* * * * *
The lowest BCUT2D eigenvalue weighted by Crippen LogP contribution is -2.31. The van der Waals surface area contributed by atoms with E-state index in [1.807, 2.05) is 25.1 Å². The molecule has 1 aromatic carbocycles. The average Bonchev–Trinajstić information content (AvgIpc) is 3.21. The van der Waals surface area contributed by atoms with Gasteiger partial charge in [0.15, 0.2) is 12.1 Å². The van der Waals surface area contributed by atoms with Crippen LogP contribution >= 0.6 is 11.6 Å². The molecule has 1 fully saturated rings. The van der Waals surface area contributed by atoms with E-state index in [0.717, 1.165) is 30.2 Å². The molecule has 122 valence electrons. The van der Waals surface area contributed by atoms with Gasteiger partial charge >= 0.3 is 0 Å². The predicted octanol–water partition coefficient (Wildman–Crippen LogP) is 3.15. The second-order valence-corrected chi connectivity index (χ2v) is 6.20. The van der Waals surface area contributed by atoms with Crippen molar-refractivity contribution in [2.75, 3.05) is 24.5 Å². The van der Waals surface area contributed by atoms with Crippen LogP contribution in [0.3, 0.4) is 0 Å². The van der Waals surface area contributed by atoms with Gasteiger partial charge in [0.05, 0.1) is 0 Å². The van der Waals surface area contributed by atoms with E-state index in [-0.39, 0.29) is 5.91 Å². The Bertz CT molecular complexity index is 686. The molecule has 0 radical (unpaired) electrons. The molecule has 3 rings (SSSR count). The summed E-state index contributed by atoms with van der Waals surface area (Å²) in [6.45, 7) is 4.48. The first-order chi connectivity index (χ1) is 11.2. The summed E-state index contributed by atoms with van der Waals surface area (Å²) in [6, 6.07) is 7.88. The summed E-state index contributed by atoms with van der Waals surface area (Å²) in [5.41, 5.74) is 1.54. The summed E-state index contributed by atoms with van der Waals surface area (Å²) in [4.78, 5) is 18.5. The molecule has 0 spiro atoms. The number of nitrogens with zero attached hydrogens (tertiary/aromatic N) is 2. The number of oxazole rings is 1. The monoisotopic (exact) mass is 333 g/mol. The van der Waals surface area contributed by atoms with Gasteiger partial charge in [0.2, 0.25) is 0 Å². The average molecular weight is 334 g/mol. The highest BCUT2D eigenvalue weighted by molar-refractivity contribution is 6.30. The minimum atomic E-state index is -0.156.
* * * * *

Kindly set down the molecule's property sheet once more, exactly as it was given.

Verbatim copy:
The lowest BCUT2D eigenvalue weighted by Crippen LogP contribution is -2.31. The van der Waals surface area contributed by atoms with E-state index in [1.807, 2.05) is 25.1 Å². The molecule has 1 aromatic carbocycles. The average Bonchev–Trinajstić information content (AvgIpc) is 3.21. The van der Waals surface area contributed by atoms with Gasteiger partial charge in [0.15, 0.2) is 12.1 Å². The van der Waals surface area contributed by atoms with Crippen LogP contribution >= 0.6 is 11.6 Å². The molecule has 1 fully saturated rings. The van der Waals surface area contributed by atoms with E-state index in [0.717, 1.165) is 30.2 Å². The molecule has 122 valence electrons. The van der Waals surface area contributed by atoms with Gasteiger partial charge >= 0.3 is 0 Å². The predicted octanol–water partition coefficient (Wildman–Crippen LogP) is 3.15. The second-order valence-corrected chi connectivity index (χ2v) is 6.20. The van der Waals surface area contributed by atoms with Crippen molar-refractivity contribution in [2.75, 3.05) is 24.5 Å². The van der Waals surface area contributed by atoms with Crippen LogP contribution in [0.3, 0.4) is 0 Å². The van der Waals surface area contributed by atoms with Gasteiger partial charge in [0.05, 0.1) is 0 Å². The van der Waals surface area contributed by atoms with E-state index in [-0.39, 0.29) is 5.91 Å². The Bertz CT molecular complexity index is 686. The molecule has 0 radical (unpaired) electrons. The molecule has 3 rings (SSSR count). The summed E-state index contributed by atoms with van der Waals surface area (Å²) in [6.45, 7) is 4.48. The first-order chi connectivity index (χ1) is 11.2. The summed E-state index contributed by atoms with van der Waals surface area (Å²) in [6, 6.07) is 7.88. The summed E-state index contributed by atoms with van der Waals surface area (Å²) in [5.41, 5.74) is 1.54. The summed E-state index contributed by atoms with van der Waals surface area (Å²) in [4.78, 5) is 18.5. The molecule has 0 spiro atoms. The number of nitrogens with zero attached hydrogens (tertiary/aromatic N) is 2. The number of oxazole rings is 1. The monoisotopic (exact) mass is 333 g/mol. The van der Waals surface area contributed by atoms with Gasteiger partial charge in [0.2, 0.25) is 0 Å². The average molecular weight is 334 g/mol. The highest BCUT2D eigenvalue weighted by molar-refractivity contribution is 6.30. The minimum atomic E-state index is -0.156.